The Cork Factory is one of the most recognizable buildings in Pittsburgh, Pennsylvania’s Strip District. Designed by the renowned Pittsburgh architect, Frederick Osterling, the imposing Richardson Romanesque-style structures comprise the 440,000-square-foot complex that was constructed in 1901 and expanded in 1913. Home of the Armstrong Cork Company until 1974, the buildings were abandoned for more than 30 years. In early 2005, McCaffrey Interests, a Chicago developer, partnered with the local owners of the buildings to develop 295 luxury apartments within the shell of the former industrial facility. 

Graciano Corp. was assigned the task of cleaning all of the two-building facility’s exterior brick masonry, stone and terra cotta surfaces. The company was also responsible for removing extensive accumulations of graffiti, as well as spot-pointing masonry joints, removing and replacing damaged brick, patching or replacing stone architectural features, and repairing damaged terra cotta trim on cornices, belt courses and window sills. Graciano encountered exceptionally heavy accumulations of dirt on the façade surfaces, and found it necessary to treat and clean exterior building surfaces two or three times to remove all foreign materials. 

Midway through the assignment, Graciano was asked to assume interior work started by another contractor. This assignment required craftsmen to be quickly certified in lead abatement. Crews removed paint, dirt and graffiti, and executed masonry repairs. Graciano was then retained to stabilize exposed concrete ceilings throughout the complex. After masking off all finished surfaces, spalling concrete was removed from existing rebar, and the ceiling surfaces were repaired and refinished. The interior work concluded with the rebuilding of two elevator shafts to accommodate new equipment, as well as with the construction of numerous concrete block walls in the basement areas to create laundry, storage and mechanical spaces.

Graciano was subsequently asked to work on the complex’s towering stack. The company encapsulated the brick structure in scaffolding, reconstructed the top three feet of brickwork, replaced metal stabilizer rings, cleaned and repointed the masonry surfaces, and installed a stainless steel cap on the stack to prevent water infiltration. 

When the stack work was complete, the company was then invited to work on the reception building. Two of the building’s three exterior brick walls were completely rebuilt to match the historic fabric of the surrounding structures. The third wall was refurbished with cleaning and pointing. Within the reception building, interior brick walls were constructed to define spaces. As a final assignment, the general contractor asked Graciano to install precast coping around the facility’s new in-ground pool and adjoining Jacuzzi.

Project Details

Name: The Cork Factory
Completion Date: 8/2006
Owner: Big River Development, LP
Architect: James S. Carr, A.L.A. and Associates
General Contractor: Plant Construction Company, L.P.


Project Included

  • Waterproofing
  • Vertical & Overhead Patching
  • Unit Stone Replacement
  • Terra Cotta
  • Structural Steel Repair/Replacement
  • Stonework
  • Stone Patching
  • Stone Facade Pinning
  • Sealants
  • Sand Blasting
  • Repointing Masonry
  • Replacement
  • Repair
  • Parapet & Coping Reconstruction
  • Paint Removal
  • New Brick Construction
  • Masonry Surface Rehabilitation
  • Lintel Replacement
  • Individual Brick Replacement
  • Full Depth Concrete Repair
  • Expoxy Injection
  • Dutchman Repair
  • Concrete Restoration
  • Chemical Cleaning
  • Brickwork
  • Brick Facade Rebuild
  • Abrasive Cleaning

Glossary Terms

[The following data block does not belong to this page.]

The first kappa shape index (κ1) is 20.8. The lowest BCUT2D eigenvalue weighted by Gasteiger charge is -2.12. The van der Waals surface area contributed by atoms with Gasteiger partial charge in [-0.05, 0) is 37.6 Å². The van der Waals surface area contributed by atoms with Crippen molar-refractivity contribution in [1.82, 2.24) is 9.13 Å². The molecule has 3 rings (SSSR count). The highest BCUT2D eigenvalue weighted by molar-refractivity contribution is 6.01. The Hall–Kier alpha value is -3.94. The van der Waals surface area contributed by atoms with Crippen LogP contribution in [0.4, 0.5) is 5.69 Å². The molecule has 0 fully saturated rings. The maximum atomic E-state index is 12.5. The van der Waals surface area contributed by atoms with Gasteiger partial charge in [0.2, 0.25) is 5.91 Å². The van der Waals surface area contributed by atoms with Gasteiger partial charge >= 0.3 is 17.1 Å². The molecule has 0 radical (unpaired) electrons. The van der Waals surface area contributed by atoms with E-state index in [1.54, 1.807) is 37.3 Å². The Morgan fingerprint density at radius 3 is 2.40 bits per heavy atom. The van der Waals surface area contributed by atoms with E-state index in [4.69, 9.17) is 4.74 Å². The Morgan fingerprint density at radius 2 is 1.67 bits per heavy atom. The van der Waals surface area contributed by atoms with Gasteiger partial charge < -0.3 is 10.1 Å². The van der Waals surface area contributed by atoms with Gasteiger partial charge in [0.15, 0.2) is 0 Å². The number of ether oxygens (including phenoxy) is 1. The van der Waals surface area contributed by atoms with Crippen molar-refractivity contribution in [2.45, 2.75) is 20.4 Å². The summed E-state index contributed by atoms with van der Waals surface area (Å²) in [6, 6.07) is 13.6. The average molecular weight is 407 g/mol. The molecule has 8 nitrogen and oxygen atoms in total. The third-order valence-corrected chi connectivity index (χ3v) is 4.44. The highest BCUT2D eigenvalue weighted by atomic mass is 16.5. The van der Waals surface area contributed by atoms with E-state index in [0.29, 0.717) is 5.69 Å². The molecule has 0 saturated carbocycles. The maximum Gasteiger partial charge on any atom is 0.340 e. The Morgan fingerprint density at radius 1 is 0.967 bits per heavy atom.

WaterproofingIt’s important to waterproof concrete structures to keep moisture out of the facility and to protect the structural components of concrete and imbedded reinforcing steel. If the integrity of the concrete is maintained, it can remain waterproof. Polyurethane is considered one of the best waterproofing materials. It can be applied seamlessly and penetrates the surface deeply and evenly. The polyurethane membrane will fill in even the finest cracks in concrete, reducing its water absorbency capacity. Many types of waterproofing systems can be used depending on your home’s structure Urethane Foam or Epoxy InjectionUrethane Foam or epoxy injection is a cost-effective and permanent way to stabilize and seal cracked or compromised masonry surfaces. Depending on the size of the crack, urethane foam or epoxy is injected into the void and allowed to cure. Once hardened, these materials help form a stable subsurface to support masonry restoration operations. Tuck PointingTuck pointing entails removing loose or cracked mortar from brickwork or stone installations and replacing its new mortar to ensure structural integrity and to seal out damaging water and moisture. Mortar for tuck pointing must be carefully selected to ensure that its color and texture of the new mortar closely matches the existing material that was not compromised and did not need to be removed. Terra Cotta Replacement and RepairTerra cotta is a building material that is cast from clay and then glazed. Terra cotta components add great color and detail to a building, but are also highly susceptible to cracking and damage from impacts or freeze and thaw cycles. In many cases, damaged terra cotta sections must be removed and replaced with new materials to prevent water infiltration and structural damage. Replacement components must be created to replicate the design of the original piece, as well as the coloration that is acquired as the surrounding pieces age. Frequently, it is necessary to repair and stabilize the structural underpinnings that support a terra cotta installation, as corroded pins or structural supports can cause further damage as time passes. In cases where a terra cotta component has sustained minor damage, it is often possible to perform repairs on the piece without removing the compromised element from its installation. Masonry RestorationMasonry restoration involves the repair of existing masonry materials or the complete replacement of damaged materials with new or reclaimed bricks or stones. Color and texture matching are key considerations in masonry restoration, as an accurate match can make areas of restored stone or brick blend in seamlessly with existing materials. To achieve an accurate color and texture match, it is frequently necessary to return to the original brick manufacturer for replacements, or to the original stone quarry where material for the existing stone components was cut. Masonry CleaningMasonry cleaning entails the removal of dirt, debris, paint, and graffiti from various surfaces of masonry structures. Commonly used masonry cleaning techniques include high and low – pressure washing and chemical cleaning. Regardless of the method used, special care is taken to avoid over cleaning – and possibly damaging – aging masonry surfaces. GroutingGrouting is used to seal the spaces between masonry installations such as tile or terra cotta. Grout may be colored to blend with the masonry materials, or can be used to create contrast within the masonry design. Grout is typically applied by hand by filling the joints with material and then troweling it out over the adjoining tile or terra cotta. Once the grout has set, a craftsman returns to the area that was grouted and removes any excess material from the face of the installation. As grout is frequently porous, it must be sealed once it is completely dry to protect it from dirt infiltration. EIFS CleaningExterior Insulation and Finish Systems cleaning, also known as EIFS cleaning, involves removing dirt and grime from the exterior surfaces of structures clad in Dryvit or other types of stucco–like materials. To avoid damaging the thin exterior skin of these structures, mild cleaning agents and low–pressure water is most frequently used to dislodge surface dirt. Manual cleaning is also used to remove dirt in hard–to–reach areas or intricate detail. CaulkingCaulking is used to seal gaps between masonry surfaces, such as brick or stone, and other architectural elements, including window and door frames, decorative hardware or lighting fixtures. Caulking is most often applied with a gun, and is available in butyl, latex or customized formulations. The color of caulk is selected to match the surfaces surrounding the application site. When applied, the caulking gun is inserted in the gap to be filled. Caulking material is then injected into the void to seal the opening. Abrasive CleaningHeavily soiled masonry surfaces may require abrasive cleaning to effectively remove deposits of grime, paint or graffiti. Abrasive cleaning typically involves high–pressure application of sand or another type of inert, abrasive material directly to the masonry surface. When the abrasive cleaning has been completed, the masonry surface is frequently rinsed with low-pressure water to remove any remaining dirt or cleaning materials.